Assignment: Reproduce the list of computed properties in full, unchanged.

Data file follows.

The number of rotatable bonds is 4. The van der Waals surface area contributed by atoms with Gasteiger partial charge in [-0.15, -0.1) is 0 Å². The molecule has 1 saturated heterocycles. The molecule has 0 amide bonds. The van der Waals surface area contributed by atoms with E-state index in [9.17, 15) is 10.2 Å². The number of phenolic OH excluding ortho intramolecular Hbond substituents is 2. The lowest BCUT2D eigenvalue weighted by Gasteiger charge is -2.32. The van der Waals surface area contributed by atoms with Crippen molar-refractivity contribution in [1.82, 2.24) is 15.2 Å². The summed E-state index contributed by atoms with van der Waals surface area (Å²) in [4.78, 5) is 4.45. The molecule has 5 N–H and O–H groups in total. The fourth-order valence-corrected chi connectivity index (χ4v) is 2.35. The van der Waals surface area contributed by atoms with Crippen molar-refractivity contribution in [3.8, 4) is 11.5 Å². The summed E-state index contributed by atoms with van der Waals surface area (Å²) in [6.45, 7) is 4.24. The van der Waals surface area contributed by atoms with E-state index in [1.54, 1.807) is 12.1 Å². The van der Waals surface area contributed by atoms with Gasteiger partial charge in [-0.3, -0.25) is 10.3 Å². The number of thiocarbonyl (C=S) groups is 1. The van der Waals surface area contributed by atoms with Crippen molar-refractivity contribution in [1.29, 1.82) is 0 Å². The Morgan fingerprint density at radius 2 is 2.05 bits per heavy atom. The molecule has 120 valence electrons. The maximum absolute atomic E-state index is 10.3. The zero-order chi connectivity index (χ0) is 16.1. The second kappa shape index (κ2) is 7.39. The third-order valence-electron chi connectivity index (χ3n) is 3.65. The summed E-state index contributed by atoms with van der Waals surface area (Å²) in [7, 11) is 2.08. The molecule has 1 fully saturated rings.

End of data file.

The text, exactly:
The number of rotatable bonds is 4. The van der Waals surface area contributed by atoms with Gasteiger partial charge in [-0.15, -0.1) is 0 Å². The molecule has 1 saturated heterocycles. The molecule has 0 amide bonds. The van der Waals surface area contributed by atoms with E-state index in [9.17, 15) is 10.2 Å². The number of phenolic OH excluding ortho intramolecular Hbond substituents is 2. The lowest BCUT2D eigenvalue weighted by Gasteiger charge is -2.32. The van der Waals surface area contributed by atoms with Crippen molar-refractivity contribution in [1.82, 2.24) is 15.2 Å². The summed E-state index contributed by atoms with van der Waals surface area (Å²) in [4.78, 5) is 4.45. The molecule has 5 N–H and O–H groups in total. The fourth-order valence-corrected chi connectivity index (χ4v) is 2.35. The van der Waals surface area contributed by atoms with Crippen molar-refractivity contribution in [3.8, 4) is 11.5 Å². The summed E-state index contributed by atoms with van der Waals surface area (Å²) in [6.45, 7) is 4.24. The van der Waals surface area contributed by atoms with E-state index in [1.54, 1.807) is 12.1 Å². The van der Waals surface area contributed by atoms with Gasteiger partial charge in [-0.3, -0.25) is 10.3 Å². The number of thiocarbonyl (C=S) groups is 1. The van der Waals surface area contributed by atoms with Crippen molar-refractivity contribution in [1.29, 1.82) is 0 Å². The Morgan fingerprint density at radius 2 is 2.05 bits per heavy atom. The molecule has 120 valence electrons. The maximum absolute atomic E-state index is 10.3. The zero-order chi connectivity index (χ0) is 16.1. The second kappa shape index (κ2) is 7.39. The third-order valence-electron chi connectivity index (χ3n) is 3.65. The summed E-state index contributed by atoms with van der Waals surface area (Å²) in [7, 11) is 2.08. The molecule has 1 fully saturated rings.